Responsive marketing refers to marketing strategy built on anticipating known upcoming events and then building a marketing campaign around them. These events could range from an upcoming sport events to annual holidays. Brands can build a marketing campaign around these events so that the brand can remain relevant and increase brand awareness. Furthermore, because the brand knows these events, they can tailor a campaign specifically to run parallel with it, and thus try and link the brand with that event. A recent example would be how Burger King has released a limited edition black Whopper burger in response to Halloween.
The issue with responsive marketing is that if the campaign does not take off, then all the time and effort put into it would be wasted and people could lose faith in the brand. An even bigger issue is that the campaign might just not take off, but it could actually backfire. The band U2 and Apple teamed up in late 2014 with Apple automatically downloading U2’s new album ‘Songs of Innocence’ onto 500 million Apple devices, whether the owner wanted it or not. The idea was that both U2 and Apple would get free publicity, but many users were unhappy that the album had been downloaded without their permission. So great was the failure, that Bono, U2’s frontman, had to publically apologize. However, if everything is successful, the brand could potentially be forever linked with that event, as happened to Pantene. Pantene launched a social media campaign for the 2013 Oscars with #WantThatHair, and it’s still trending today with the 2015 Oscars. Preparation is key to a brand’s success, and so responsive marketing is an incredibly important weapon in any brand’s marketing arsenal.
Real-time marketing differs from responsive marketing in a number of key ways. Real-time marketing is marketing that happens immediately after an unpredictable event has occurred. Furthermore, since the event is unexpected, the brand has very little time to A: come up with campaign, and B: to check the campaign for issues. The most famous, and most successful, was Oreo’s tweet during the 2013 Super Bowl blackout. Oreo’s ‘you can still dunk in the dark’ tweet was retweeted 10,000 times in one hour, and is one of the most successful real-time marketing campaigns ever done. Real-time marketing can cause a rapid spike in the popularity of the brand, and massively increase brand awareness, especially if done right. In addition to this, if the advert does not go viral, a minimal amount of effort has been put into it, and so the brand doesn’t suffer too much.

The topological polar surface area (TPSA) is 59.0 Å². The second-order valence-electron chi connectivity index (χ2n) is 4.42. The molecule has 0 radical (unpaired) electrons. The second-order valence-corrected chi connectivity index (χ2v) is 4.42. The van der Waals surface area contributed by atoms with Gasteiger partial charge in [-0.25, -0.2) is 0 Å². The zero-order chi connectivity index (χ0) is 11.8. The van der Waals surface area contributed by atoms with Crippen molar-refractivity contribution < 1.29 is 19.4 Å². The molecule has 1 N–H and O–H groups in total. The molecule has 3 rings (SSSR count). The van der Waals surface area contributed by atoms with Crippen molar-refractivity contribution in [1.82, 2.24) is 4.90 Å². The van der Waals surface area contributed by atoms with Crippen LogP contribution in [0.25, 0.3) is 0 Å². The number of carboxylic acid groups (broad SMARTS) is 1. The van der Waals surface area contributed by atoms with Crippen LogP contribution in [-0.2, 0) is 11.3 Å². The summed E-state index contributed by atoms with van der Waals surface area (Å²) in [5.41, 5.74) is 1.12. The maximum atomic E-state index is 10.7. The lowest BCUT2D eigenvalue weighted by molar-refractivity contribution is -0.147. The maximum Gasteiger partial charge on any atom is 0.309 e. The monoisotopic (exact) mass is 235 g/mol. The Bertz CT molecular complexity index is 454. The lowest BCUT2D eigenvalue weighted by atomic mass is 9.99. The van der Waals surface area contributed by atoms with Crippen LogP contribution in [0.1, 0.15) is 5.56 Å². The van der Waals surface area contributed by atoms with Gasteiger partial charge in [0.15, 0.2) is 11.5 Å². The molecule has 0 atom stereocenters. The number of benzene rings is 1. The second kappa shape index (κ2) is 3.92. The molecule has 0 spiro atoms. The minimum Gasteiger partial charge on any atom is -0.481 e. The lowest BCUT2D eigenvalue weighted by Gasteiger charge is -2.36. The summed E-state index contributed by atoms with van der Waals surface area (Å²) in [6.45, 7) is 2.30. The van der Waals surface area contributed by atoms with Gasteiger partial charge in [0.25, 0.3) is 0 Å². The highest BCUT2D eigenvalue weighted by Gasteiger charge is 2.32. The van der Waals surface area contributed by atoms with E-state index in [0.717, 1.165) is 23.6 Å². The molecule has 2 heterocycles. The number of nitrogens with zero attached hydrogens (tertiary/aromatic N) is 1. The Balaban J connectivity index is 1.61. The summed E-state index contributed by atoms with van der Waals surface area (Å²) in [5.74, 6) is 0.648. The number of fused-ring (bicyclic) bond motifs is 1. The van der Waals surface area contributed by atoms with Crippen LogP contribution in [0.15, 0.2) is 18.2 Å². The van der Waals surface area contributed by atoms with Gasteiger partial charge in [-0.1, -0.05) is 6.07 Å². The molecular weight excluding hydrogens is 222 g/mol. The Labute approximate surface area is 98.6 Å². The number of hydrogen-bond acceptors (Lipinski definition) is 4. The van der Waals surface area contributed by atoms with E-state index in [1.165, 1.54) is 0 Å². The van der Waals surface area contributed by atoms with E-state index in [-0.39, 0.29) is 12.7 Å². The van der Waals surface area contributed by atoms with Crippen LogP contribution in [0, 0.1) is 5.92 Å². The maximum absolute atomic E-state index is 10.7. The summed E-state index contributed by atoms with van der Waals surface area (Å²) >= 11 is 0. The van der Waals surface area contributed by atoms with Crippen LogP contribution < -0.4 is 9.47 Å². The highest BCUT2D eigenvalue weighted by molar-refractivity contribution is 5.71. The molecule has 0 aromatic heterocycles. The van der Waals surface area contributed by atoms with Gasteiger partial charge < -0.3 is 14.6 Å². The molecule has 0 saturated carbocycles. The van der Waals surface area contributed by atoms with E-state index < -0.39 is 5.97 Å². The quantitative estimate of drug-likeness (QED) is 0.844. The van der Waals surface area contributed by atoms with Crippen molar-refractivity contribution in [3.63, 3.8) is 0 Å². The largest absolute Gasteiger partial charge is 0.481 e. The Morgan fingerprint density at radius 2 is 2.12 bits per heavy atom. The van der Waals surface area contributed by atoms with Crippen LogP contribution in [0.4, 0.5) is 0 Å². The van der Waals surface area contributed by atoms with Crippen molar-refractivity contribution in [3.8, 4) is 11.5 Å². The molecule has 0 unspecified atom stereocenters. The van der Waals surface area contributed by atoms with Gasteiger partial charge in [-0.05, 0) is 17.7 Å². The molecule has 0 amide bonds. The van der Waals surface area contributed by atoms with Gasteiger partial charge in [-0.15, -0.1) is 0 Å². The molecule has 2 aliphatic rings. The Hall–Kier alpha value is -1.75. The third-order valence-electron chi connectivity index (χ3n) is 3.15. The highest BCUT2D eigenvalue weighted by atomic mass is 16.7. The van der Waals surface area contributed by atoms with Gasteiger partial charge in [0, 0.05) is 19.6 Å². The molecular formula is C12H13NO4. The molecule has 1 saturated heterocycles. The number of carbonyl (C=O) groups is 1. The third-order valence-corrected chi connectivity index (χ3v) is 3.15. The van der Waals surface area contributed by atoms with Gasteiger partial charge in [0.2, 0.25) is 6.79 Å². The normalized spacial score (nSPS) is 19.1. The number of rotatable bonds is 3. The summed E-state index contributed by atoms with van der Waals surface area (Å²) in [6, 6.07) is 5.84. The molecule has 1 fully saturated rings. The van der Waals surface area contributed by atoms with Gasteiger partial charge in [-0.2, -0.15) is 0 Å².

However, real-time marketing can go drastically wrong, due to the fact that there isn’t as extensive system of checks, because the content needs to go out immediately to keep pace with the incident. This means inappropriate, or even downright insensitive, adverts can make it to the public sphere. The American clothing brand ‘American Apparel’ decided it would be a good idea to put a sale on their clothing during Hurricane Sandy, stating ‘In case you’re bored during the storm’. Naturally there was a huge backlash. Another problem with real-time marketing, as clever as it may be, is that the spike in popularity is only short term, because there isn’t an extensive campaign backing it and keeping popularity high.
Both responsive and real-time have their benefits and drawbacks, but arguably if a brand wants to both keep ahead of their competition, and keep brand awareness high, then they must exploit both marketing strategies, instead of being too focused on one or the other.